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Monday, October 1, 2007
Smith out Sunday vs. Ravens but won't need surgery on separated shoulder

Associated Press

SANTA CLARA, Calif. -- Although Alex Smith probably will miss more than one game after separating his right shoulder, the San Francisco quarterback is sticking with the best-case scenario until he hears something worse.

Alex D. Smith


San Francisco 49ers


2007 Season Stats
Att Comp Yds TD Int Rat
84 43 387 1 1 66.6

Smith definitely won't play in the 49ers' next game against Baltimore after getting hurt on the third play of their 23-3 loss to Seattle on Sunday. The Niners have a bye next week, and Smith is cautiously optimistic he'll be back after that -- but given the injury's severity, he knows it seems unlikely.

"They wouldn't put an exact date on it, but yeah, a few weeks," Smith said Monday when asked to estimate his return. "Having the bye week helps, but I'll just push it as hard as I can and try to get back as soon as possible."

Smith had taken every snap for the 49ers over the past two seasons until Rocky Bernard, the Seahawks' 308-pound defensive tackle, landed squarely on him during a sack. The former No. 1 overall draft pick struggled along with the San Francisco offense so far this season, going 43-of-84 for 461 yards with one touchdown and a meager 66.4 passer rating.

Coach Mike Nolan won't guess at a target return date for Smith until Thursday, when the swelling subsides in his shoulder. But similar injuries often require two to three months of rehabilitation.

Smith said he completely tore both of the ligaments that connect his shoulder blade to his collarbone. He knew he was seriously hurt as soon as he hit the ground underneath Bernard.

"I've taken lots and lots of sacks like that, and if you fall a fraction of a way different, you get up and you're fine," Smith said.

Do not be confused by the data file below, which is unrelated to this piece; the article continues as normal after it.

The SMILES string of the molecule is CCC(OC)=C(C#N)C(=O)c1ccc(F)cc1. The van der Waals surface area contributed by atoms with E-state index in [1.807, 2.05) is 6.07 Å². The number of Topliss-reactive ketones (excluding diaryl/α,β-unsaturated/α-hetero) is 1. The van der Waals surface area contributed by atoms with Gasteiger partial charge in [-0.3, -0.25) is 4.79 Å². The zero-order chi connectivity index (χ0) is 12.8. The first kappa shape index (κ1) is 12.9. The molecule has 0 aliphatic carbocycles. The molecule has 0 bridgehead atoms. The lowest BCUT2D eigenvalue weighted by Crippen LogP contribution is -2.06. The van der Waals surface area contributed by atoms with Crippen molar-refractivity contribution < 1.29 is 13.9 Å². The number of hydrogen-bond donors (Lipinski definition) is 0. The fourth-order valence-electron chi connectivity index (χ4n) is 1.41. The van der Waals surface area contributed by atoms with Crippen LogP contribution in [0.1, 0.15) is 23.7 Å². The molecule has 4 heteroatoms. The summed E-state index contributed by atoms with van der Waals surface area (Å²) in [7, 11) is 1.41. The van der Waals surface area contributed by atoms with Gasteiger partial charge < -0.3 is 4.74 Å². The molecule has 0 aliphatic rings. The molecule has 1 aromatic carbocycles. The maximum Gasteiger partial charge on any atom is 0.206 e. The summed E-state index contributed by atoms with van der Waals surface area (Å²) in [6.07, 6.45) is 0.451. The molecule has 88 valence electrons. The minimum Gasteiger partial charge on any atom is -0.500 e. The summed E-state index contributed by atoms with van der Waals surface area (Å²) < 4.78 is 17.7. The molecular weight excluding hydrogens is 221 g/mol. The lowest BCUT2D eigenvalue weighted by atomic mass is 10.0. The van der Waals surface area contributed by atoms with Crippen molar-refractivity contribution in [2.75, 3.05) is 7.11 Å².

With pain shooting through his body, he attempted one practice throw on the sideline before heading to the locker room.

"It didn't go very far," he said with a grimace. "I'd like to think I have a little bit of pain tolerance, but I knew something was wrong there."

With Smith out, the 49ers will turn over their struggling offense to veteran Trent Dilfer, who went 12-of-33 for 128 yards Sunday in his first game action since 2005. He'll get his first start for the 49ers against the Ravens, the team Dilfer led to its only Super Bowl victory.

Dilfer has started 107 games for four NFL teams during his 14-year career, but didn't play a snap last season or in the first three games this year. He has focused on being a mentor to Smith and a help to the offensive coaching staff while still staying ready to play.

"Not a whole lot changes except the repetition in practice," the 35-year-old Dilfer said. "I get to work on timing like we did back in training camp, and I think that will help our execution. We're obviously going to have to execute better on Sunday."

No matter who's taking the snaps, San Francisco's offense is in a profound funk. After failing to gain 200 yards for the third time this season in their loss to Seattle, the Niners are last in the NFL with averages of just 213.3 total yards and 118 yards passing.

Nolan and Dilfer both supported offensive coordinator Jim Hostler on Monday, insisting the 49ers' failures were a result of overall poor play, not poor play-calling. Hostler, who spent the last two seasons as Nolan's quarterbacks coach, inherited the top job when Norv Turner left to take over the San Diego Chargers.

"I think Hostler is doing a great job," Dilfer said. "I think we have great answers, and a lot of tools in the toolbox. I think there's plays to be made, and we just have to go out and make them."